The MLB draft begins tomorrow at 4pm Pacific. The Angels have a single selection on Day One at #13, and will probably make that selection between 5pm and 6pm.
This is the first year in some time that I haven’t done an elaborate lead-up to the MLB Draft, with talent rankings and prospect assessments. For those who were regular readers of those, I give you my apologies.
The reasons are many, but begin with a shift in my professional life. Since late last summer, I own and direct a large arts and entertainment venue in Los Angeles, and I have very few hours to spend toward my longtime passionate hobby of baseball prospecthounding and farmwatching. That’s the key reason I stopped issuing weekly farm reports two-thirds of the way into the 2021 MiLB season.
Well, that, and the frankly depressing state of the franchise, the MLB team and an Angels farm system too patchy and depleted to rescue it. It’s tough to justify volunteering tens of hours a week following minor league games to synthesize comprehensive reports on a system that does not even have a single player in the Baseball America Top 100 (and hasn’t since the offseason).
This year’s MLB Draft does not portend to change the situation. Along with $21M in salary, the Angels surrendered their second-round draft pick to sign Noah Syndergaard, for one year of league-average starting pitching (currently 99 ERA+), and roughly what one might predict for a former ace working his way back from elbow surgery. That leaves the Angels with only two picks in the top 100: #13 and #89. In a draft class that is quite short on high-end pitching.
It’s not crystal clear what their draft strategy should be.
Their arms-only 2021 draft class has certainly shifted the balance on the farm toward pitching assets, but the talent level of the 19+ pitchers they brought into the system is uneven, and typically more floor than ceiling. There are some backend rotation candidates in the mix (eg, Bush, Silseth, Erla, Marceaux) and some clear bullpen possibilities (eg, Torres, Murphy, Bachman?). But their #1 pick in Bachman has been off the mound almost all season with back ailments and arm irritation, and all the red flags that cast doubt about his viability as a shutdown starter have been thrown up early with a flourish. It’s not just a pessimist’s response to worry that this guy may lack the durability to crack an MLB roster (much less stay there). If you convinced yourself last summer that Sam Bachman made more sense for the team than a Kumar Rocker with murky medicals, well, Kumar has spent much more time dealing on a mound this season than Sam (who hasn’t pitched since May 27) to date.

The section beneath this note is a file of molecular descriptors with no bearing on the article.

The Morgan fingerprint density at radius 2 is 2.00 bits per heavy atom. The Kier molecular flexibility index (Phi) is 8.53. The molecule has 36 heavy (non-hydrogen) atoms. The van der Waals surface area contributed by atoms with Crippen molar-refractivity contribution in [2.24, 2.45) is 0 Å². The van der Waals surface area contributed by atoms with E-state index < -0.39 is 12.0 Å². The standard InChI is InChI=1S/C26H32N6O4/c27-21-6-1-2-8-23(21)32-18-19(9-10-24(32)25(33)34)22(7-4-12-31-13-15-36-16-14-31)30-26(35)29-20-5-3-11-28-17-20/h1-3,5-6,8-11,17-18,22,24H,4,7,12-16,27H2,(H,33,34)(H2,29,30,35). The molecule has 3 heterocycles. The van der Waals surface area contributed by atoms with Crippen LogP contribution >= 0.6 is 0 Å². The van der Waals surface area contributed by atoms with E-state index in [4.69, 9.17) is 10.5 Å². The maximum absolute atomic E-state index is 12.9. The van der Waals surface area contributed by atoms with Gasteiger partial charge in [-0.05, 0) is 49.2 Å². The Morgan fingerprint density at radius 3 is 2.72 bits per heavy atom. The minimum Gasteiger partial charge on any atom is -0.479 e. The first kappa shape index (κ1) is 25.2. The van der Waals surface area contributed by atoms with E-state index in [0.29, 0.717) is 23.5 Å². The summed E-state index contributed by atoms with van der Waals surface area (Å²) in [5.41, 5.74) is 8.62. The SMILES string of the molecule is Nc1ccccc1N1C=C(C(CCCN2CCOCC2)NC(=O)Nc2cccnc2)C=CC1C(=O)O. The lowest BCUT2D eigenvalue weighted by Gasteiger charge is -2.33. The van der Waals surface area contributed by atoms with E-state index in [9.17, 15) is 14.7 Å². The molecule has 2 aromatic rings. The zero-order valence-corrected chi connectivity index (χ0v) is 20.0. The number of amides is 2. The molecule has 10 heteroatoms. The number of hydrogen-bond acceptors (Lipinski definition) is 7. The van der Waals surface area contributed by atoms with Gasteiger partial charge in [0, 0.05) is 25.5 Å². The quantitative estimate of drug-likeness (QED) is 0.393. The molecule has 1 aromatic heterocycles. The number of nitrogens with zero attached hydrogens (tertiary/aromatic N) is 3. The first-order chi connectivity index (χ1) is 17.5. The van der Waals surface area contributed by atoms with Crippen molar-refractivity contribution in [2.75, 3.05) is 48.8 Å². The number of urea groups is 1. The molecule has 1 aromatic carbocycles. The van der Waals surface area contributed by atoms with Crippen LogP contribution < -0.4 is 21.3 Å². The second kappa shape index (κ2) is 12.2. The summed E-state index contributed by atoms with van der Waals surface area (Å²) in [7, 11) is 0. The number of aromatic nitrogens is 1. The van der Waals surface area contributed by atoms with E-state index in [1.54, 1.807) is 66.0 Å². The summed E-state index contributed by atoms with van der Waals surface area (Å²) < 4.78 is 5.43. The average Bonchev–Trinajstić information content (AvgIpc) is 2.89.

Kumar Rocker is one of the advanced starting pitchers who is generally thought to be available to the Angels at #13 this weekend. In fact, Baseball America has mocked Kumar to the Angels in their last couple mock drafts. It’s not a bad choice, and would redress having passed over a no-doubt starting pitcher with injury concerns for a high-probability late reliever with injury concerns last year.
In general, the draft prognosticators are simply not confident in what the Angels will do with their first-round selection this year. As CBS Sports says: “Just about every pitcher with a chance to go in the first round has been connected to the Halos at one point or another.” Most assume that they will select another pitcher, but whether that comes from the college or prep class is anyone’s guess. The college crop is ostensibly weak this year, without a lot of track record to go on. There’s upside in the prep pitching class, along with the standard risk that comes with early-round prep selections.
But the Angels are also very, very thin in their positional ranks at present. Most of their promising bats are 2-4 years out, in A-ball, the ACL or in the Dominican. There is some hope that infielder Jeremiah Jackson in AA puts it all together by 2023, and some possibility that Livan Soto and Jordyn Adams provide some bench help on a similar schedule, but there’s nothing currently in the system likely to make an impact on the dirt or in an outfield corner that will relieve the Angels of the burdens of a costly free agent market next offseason.
So using their first round selection for a quick-to-the-show college bat is not irrational either. There will be some plausible shortstops and outfielders available when the Angels select tomorrow.